How much does it take to buy happiness?
You might think it takes a fortune to keep Warren Buffett happy. The famous investor and CEO of Berkshire Hathaway is worth more than $75 billion, according to Forbes. But the "Oracle of Omaha" says he would be fine with far less.
"I'm already happy. I would be happy with, you know — certainly with $100,000 a year, I could be very happy," says Buffett on PBS Newshour.
Of course, that's still nearly double the median household income in the U.S., which was $55,775 in 2015, according to the U.S. Census Bureau.
"I can buy anything, basically," says Buffett. "I have been on 400-foot yachts, and I have ... lived the life a little bit with people that have 10 homes and everything. And I live in the same house I bought in 1958.
"And if I could spend $100 million on a house that would make me a lot happier, I would do it. But, for me, that's the happiest house In the world. And it's because it's got memories, and people come back, and all that sort of thing."
Ninety-nine percent of Buffett's wealth is in Berkshire Hathaway stock and he has promised to give away every share to philanthropy, he says.
"I'm a trustee for that stock. So, it will go to society," says Buffett on PBS Newshour. His billions "have no utility to me" but they "do have utility to others, so I have got this system to essentially try and translate that into vaccines and education and all of that sort of thing."
Buffett is the co-founder of the Giving Pledge, an organization he founded with Bill Gates, the co-founder of Microsoft and the richest man in the world, according to Forbes. Billionaires who are part of the Giving Pledge publicly commit to give away over half their wealth to charity.
Specifically, Buffett has been giving to the Bill & Melinda Gates Foundation every year since 2006 and has so far given more than $17 billion. In particular, the Bill & Melinda Gates Foundation invests in improving the health of women and girls who are living in poverty and in developing new vaccines to eliminate infectious diseases.
"The truth is, I have got a lot of wealth, little pieces of paper [that say] Berkshire Hathaway on it. They are claim checks on all kinds of goods and services in the world. They can buy anything. I can buy 400-foot yachts and have 20 homes and all that. I wouldn't be happier," says Buffett.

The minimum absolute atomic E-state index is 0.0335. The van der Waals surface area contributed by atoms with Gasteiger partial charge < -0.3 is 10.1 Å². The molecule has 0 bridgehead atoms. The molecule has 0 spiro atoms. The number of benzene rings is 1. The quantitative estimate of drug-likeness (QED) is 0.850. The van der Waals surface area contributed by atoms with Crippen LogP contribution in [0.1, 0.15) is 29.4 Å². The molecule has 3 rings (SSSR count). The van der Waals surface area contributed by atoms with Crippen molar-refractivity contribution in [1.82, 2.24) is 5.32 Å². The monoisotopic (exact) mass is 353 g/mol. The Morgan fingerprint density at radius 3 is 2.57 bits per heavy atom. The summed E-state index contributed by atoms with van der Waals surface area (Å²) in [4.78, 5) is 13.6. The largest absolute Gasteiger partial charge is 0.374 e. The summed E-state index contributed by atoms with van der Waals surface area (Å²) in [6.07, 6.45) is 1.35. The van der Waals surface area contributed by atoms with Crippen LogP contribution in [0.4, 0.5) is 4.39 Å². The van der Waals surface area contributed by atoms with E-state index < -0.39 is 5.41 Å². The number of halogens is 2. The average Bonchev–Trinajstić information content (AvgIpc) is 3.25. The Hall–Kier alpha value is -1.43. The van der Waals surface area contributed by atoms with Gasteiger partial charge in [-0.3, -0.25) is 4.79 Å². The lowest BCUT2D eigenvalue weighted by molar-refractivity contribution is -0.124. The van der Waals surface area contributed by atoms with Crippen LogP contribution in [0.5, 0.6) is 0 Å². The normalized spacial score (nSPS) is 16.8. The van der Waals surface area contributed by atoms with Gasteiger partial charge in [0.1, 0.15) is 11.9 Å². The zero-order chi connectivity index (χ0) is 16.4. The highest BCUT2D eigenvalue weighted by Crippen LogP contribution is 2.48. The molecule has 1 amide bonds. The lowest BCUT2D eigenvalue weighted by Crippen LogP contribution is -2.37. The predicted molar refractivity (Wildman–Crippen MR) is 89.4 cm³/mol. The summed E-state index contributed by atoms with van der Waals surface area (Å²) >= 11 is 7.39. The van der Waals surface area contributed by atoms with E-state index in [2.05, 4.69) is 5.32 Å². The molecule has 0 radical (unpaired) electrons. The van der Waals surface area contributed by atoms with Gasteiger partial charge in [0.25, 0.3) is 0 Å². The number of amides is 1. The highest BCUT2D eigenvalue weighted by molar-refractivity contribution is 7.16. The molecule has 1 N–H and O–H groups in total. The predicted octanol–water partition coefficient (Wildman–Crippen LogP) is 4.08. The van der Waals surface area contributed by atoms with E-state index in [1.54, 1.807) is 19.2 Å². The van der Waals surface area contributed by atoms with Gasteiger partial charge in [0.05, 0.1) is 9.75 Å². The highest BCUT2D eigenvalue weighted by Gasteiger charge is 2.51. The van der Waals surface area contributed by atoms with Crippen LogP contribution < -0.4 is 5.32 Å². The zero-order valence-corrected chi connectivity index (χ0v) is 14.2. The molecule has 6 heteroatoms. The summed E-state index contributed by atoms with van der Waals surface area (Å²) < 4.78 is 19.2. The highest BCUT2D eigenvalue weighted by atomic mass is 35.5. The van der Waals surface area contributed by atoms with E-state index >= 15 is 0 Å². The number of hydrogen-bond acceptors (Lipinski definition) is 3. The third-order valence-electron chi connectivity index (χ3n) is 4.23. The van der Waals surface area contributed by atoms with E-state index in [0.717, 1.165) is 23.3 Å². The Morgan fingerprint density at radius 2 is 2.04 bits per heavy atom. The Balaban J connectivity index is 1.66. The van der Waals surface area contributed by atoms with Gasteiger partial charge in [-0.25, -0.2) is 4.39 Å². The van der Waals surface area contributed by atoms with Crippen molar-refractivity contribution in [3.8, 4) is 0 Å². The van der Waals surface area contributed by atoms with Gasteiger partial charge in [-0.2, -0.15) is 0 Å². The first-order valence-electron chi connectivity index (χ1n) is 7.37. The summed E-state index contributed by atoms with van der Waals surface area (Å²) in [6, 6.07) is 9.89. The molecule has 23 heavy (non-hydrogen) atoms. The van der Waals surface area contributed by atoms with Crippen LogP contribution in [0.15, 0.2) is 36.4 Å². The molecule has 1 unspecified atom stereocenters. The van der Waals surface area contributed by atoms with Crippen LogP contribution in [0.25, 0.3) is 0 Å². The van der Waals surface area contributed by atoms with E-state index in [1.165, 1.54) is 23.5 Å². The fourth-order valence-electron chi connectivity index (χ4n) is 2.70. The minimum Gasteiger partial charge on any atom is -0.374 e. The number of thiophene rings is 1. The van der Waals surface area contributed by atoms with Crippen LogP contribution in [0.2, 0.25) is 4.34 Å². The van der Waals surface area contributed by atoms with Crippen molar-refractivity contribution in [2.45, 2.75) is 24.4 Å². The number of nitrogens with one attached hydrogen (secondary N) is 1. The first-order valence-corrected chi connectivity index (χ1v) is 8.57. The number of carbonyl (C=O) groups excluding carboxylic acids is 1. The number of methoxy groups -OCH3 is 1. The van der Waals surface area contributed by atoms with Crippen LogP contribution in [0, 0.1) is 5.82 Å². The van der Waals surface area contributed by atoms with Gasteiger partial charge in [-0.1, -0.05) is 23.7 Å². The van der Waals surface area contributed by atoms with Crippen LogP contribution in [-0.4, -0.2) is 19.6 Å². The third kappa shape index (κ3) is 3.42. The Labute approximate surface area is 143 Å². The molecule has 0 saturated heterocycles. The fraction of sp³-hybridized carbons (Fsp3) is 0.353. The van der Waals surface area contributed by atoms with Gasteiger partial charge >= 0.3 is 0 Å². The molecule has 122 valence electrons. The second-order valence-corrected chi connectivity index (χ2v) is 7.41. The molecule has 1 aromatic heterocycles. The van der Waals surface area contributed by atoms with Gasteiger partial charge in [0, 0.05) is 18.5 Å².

Instead, the investor likes knowing that his wealth is going toward organizations and individuals who are really working to make a difference.
"Once [the stocks] move into the hands of people who are working like hell on getting something accomplished in areas I want them to — you know, I love the idea of getting them used, and that's what they're doing."
Buffett says his entire estate will be given away 10 years after he dies. By giving his wealth to charity, the Oracle of Omaha is not leaving it for his three children. He says that's because he doesn't want them to be lazy.
"If you're extremely rich, and you have got children, my theory was, you give them enough so they can do anything, but not enough so they can do nothing," he says.
At 86 years old, Buffett is still working — and he loves it. He doesn't eat particularly healthily (he goes to McDonalds for breakfast each morning and loves to drink Cherry Coke), but he sleeps eight hours a night and says that the secret to his good health is being happy.
"I am doing what I love to do with people I love. And it doesn't get any better than that," says Buffett on PBS Newshour.
"But I should be. I mean, why in the hell — why should I be working at 86 at something that I don't like or with people I don't like?"
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